The clavichord is the direct ancestor of the piano.
The keys raise so-called tangents (small rectangular pieces of brass) which hit the strings but remain in contact with them, simultaneously producing a damping effect.
The big advantage of the clavichord is that loudness can be continually varied, and the touch is extremely sensitive: it gives the illusions of tapping the strings with one’s own fingertips.
Unfortunately the damping effect of tangent-on-string reduces the over-all volume of the sound that the clavichord serves primarily for practice, or for solo playing in small and particularly resonant rooms.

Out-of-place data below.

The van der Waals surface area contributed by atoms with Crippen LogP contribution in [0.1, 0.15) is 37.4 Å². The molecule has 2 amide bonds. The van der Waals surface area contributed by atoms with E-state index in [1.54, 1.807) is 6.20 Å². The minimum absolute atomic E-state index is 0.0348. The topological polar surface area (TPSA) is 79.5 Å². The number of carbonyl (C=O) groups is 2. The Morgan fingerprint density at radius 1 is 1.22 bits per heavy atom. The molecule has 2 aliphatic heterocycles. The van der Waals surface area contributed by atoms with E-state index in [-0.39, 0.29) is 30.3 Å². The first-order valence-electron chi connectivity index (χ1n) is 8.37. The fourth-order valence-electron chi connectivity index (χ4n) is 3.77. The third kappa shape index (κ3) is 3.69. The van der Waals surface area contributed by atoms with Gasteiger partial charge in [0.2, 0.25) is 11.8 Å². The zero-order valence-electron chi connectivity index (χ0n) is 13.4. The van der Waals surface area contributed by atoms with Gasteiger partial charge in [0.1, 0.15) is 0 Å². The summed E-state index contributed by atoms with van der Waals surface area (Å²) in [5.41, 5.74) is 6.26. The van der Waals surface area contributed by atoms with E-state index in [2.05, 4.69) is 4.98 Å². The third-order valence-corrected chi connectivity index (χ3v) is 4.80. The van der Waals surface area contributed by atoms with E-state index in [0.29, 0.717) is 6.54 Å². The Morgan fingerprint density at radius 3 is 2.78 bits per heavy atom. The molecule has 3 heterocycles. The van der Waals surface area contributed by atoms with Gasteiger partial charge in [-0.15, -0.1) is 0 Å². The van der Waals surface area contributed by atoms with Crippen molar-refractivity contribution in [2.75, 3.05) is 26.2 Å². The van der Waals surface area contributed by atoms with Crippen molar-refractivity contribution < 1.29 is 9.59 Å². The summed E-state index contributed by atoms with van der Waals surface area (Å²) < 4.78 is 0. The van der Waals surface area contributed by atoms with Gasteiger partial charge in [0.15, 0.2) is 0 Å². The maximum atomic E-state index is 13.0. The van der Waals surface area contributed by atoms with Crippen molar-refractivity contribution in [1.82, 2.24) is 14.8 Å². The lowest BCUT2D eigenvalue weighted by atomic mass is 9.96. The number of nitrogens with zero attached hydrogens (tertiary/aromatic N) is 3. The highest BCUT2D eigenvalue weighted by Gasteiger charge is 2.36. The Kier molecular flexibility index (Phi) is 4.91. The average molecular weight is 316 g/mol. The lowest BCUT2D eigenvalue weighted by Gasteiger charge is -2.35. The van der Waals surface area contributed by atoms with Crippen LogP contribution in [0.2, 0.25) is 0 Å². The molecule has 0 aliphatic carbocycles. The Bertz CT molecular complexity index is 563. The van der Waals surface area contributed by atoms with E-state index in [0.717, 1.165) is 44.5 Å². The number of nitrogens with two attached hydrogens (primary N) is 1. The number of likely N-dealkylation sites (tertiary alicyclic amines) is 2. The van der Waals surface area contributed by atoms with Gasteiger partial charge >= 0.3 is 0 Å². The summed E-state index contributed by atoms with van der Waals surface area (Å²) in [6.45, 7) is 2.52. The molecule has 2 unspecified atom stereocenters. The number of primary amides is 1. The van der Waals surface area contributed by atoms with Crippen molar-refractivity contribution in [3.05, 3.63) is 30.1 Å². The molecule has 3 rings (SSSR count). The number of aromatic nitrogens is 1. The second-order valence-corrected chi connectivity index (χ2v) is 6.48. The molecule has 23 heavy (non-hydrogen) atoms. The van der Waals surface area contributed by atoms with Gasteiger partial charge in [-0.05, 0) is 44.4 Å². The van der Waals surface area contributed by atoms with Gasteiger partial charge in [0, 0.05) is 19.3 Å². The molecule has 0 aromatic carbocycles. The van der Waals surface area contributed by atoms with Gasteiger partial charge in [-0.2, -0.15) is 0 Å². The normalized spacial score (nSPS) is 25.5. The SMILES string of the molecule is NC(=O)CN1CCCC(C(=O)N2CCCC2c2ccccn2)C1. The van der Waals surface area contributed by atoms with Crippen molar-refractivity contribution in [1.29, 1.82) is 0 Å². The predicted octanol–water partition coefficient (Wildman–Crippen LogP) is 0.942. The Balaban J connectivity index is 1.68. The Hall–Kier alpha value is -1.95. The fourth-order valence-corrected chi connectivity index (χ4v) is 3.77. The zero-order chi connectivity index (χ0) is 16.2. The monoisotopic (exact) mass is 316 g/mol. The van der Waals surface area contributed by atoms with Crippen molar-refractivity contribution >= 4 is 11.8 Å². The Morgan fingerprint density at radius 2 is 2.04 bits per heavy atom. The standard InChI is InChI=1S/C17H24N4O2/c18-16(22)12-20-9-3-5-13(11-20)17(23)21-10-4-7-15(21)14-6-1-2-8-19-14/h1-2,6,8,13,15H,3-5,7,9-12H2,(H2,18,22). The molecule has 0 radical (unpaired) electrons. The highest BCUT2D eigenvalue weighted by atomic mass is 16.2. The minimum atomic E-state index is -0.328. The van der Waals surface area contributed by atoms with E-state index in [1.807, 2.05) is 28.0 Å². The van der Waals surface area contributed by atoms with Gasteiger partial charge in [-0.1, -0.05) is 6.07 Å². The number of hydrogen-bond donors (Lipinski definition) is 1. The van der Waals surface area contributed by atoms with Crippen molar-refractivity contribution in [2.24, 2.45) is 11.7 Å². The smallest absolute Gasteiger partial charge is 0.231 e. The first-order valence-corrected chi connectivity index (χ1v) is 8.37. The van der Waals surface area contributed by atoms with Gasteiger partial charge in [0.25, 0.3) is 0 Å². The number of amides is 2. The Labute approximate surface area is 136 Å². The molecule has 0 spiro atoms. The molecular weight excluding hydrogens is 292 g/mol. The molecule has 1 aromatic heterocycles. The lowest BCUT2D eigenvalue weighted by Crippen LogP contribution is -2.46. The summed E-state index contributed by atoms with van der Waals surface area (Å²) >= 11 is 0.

The clavichord may be fretted, with one string used to produce two or three notes a semitone apart, or unfretted, with one string per note.
Listen to this instrument: